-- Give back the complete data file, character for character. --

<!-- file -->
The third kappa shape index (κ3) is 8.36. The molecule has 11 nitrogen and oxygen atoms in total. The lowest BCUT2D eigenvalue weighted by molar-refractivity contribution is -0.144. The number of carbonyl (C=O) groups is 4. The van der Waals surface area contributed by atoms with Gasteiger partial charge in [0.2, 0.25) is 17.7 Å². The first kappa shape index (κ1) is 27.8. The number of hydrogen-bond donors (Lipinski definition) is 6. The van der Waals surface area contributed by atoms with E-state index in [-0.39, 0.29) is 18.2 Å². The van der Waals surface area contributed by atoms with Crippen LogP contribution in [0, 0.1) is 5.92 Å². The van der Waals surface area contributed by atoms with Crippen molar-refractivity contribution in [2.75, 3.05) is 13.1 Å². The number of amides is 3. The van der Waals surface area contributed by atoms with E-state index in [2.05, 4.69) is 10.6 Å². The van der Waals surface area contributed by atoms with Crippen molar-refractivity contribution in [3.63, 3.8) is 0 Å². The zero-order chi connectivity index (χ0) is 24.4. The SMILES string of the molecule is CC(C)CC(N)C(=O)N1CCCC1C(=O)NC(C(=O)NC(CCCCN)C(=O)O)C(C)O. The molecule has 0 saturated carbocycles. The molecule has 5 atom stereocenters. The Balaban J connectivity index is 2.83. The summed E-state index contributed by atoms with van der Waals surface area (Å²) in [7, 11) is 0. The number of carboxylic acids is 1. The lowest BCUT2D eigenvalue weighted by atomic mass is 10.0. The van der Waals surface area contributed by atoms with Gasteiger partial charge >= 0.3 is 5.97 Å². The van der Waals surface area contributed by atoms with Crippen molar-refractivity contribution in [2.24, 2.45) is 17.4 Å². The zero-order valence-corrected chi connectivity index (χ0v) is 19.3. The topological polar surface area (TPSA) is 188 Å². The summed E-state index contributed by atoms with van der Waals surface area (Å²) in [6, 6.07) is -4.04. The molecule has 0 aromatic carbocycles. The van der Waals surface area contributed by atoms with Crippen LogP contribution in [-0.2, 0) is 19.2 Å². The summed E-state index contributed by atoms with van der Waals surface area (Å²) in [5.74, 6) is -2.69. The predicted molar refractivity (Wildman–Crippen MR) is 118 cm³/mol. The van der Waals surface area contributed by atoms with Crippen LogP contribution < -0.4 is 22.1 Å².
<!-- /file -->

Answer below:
The third kappa shape index (κ3) is 8.36. The molecule has 11 nitrogen and oxygen atoms in total. The lowest BCUT2D eigenvalue weighted by molar-refractivity contribution is -0.144. The number of carbonyl (C=O) groups is 4. The van der Waals surface area contributed by atoms with Gasteiger partial charge in [0.2, 0.25) is 17.7 Å². The first kappa shape index (κ1) is 27.8. The number of hydrogen-bond donors (Lipinski definition) is 6. The van der Waals surface area contributed by atoms with E-state index in [-0.39, 0.29) is 18.2 Å². The van der Waals surface area contributed by atoms with Crippen LogP contribution in [0, 0.1) is 5.92 Å². The van der Waals surface area contributed by atoms with Crippen molar-refractivity contribution in [2.75, 3.05) is 13.1 Å². The number of amides is 3. The van der Waals surface area contributed by atoms with E-state index in [2.05, 4.69) is 10.6 Å². The van der Waals surface area contributed by atoms with Crippen molar-refractivity contribution in [3.63, 3.8) is 0 Å². The zero-order chi connectivity index (χ0) is 24.4. The SMILES string of the molecule is CC(C)CC(N)C(=O)N1CCCC1C(=O)NC(C(=O)NC(CCCCN)C(=O)O)C(C)O. The molecule has 0 saturated carbocycles. The molecule has 5 atom stereocenters. The Balaban J connectivity index is 2.83. The summed E-state index contributed by atoms with van der Waals surface area (Å²) in [7, 11) is 0. The number of carboxylic acids is 1. The lowest BCUT2D eigenvalue weighted by atomic mass is 10.0. The van der Waals surface area contributed by atoms with Gasteiger partial charge >= 0.3 is 5.97 Å². The van der Waals surface area contributed by atoms with Crippen molar-refractivity contribution in [2.24, 2.45) is 17.4 Å². The zero-order valence-corrected chi connectivity index (χ0v) is 19.3. The topological polar surface area (TPSA) is 188 Å². The summed E-state index contributed by atoms with van der Waals surface area (Å²) in [6, 6.07) is -4.04. The molecule has 0 aromatic carbocycles. The van der Waals surface area contributed by atoms with Crippen LogP contribution in [-0.2, 0) is 19.2 Å². The summed E-state index contributed by atoms with van der Waals surface area (Å²) in [5.74, 6) is -2.69. The predicted molar refractivity (Wildman–Crippen MR) is 118 cm³/mol. The van der Waals surface area contributed by atoms with Crippen LogP contribution < -0.4 is 22.1 Å².